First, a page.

How to Stay Cyber Secure When You Travel This Summer


Many people are planning to take vacations this summer, and while getting away is fun, having your identity stolen while you lay on a beach in Bora Bora blissfully unaware is decidedly less so. Careful prep before and during your vacation can help keep your holiday a fun one.

Booking the Trip

Vacation planning itself can be a security minefield. When planning your trip online, make sure the websites you are using to book are legitimate and secure because it can be easy for a scammer to spoof a URL to make it look like a well-known travel site. Always double-check the URL and make sure the site is verified to be HTTPS, Kaspersky Lab advises.

If you create an account with a site such as AirBnB, make sure you create a very secure password and enable two-factor authentication whenever possible. You will have to provide a lot of personal information to book a flight or lodging and you don't want that information compromised.

Before You Go 

Leading up to your trip, you'll probably be busy planning fun activities and packing your suitcase but don't forget to prep your digital devices too.

Make sure all the devices you plan on bringing, such as smartphones and tablets, are password protected. You should also make sure the software on them is up to date.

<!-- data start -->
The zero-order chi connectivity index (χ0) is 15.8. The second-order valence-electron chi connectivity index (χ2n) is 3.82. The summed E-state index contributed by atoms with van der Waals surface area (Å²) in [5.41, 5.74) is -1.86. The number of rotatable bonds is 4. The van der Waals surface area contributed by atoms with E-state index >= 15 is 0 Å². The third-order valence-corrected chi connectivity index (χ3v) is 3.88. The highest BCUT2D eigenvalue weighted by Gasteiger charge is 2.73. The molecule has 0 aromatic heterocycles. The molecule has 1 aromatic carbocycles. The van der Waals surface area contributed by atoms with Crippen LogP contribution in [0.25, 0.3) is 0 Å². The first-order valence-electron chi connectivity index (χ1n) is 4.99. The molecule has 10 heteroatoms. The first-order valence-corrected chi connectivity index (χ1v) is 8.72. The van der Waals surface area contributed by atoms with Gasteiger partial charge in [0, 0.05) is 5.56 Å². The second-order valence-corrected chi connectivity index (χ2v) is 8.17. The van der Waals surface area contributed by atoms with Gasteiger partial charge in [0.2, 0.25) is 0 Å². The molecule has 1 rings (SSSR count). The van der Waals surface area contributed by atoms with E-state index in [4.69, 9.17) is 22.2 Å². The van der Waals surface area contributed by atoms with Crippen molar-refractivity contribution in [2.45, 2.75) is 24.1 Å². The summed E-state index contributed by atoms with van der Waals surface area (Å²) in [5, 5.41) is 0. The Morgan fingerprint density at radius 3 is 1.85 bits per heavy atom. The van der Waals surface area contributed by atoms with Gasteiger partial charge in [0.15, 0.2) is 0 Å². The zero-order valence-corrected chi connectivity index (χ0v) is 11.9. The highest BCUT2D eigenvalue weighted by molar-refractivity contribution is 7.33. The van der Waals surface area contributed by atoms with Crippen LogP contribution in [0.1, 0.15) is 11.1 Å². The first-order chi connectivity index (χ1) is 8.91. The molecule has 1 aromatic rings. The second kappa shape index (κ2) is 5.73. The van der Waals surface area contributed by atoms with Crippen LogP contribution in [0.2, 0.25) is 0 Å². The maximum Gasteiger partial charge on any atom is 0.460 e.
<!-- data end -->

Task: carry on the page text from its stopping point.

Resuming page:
"Running the most recent versions of your mobile operating system, security software, apps and Web browsers is among the best defenses against malware, viruses and other online threats," writes the U.S. Computer Emergency Readiness Team.

Take the time to also back up all the important data on your devices, such as photos and contact information, before you travel. If your phone is lost or stolen, those files could be gone forever.

During the Trip 

Once you have left home, there are a few more things to keep in mind to stay safe. Whether you're at the airport or in a hotel, never use public Wi-Fi. It can be tempting, especially when waiting for a flight, but public networks leave you incredibly vulnerable to hackers. 

"If you simply must check your bank balance or make an online purchase while you are traveling, turn off your device's Wi-Fi connection and use your mobile device's cellular data Internet connection instead of making the transaction over an unsecure Wi-Fi network," U.S.-CERT writes.

The agency also recommends travelers turn off Bluetooth when not in use, as criminals can also take advantage of that connection.

If you notice something wrong with any of your accounts, report it straight away. You might be inclined to wait to take care of it until you get back home, but immediately reporting an incident to your bank or credit card company can lessen its financial impact. Happy travels!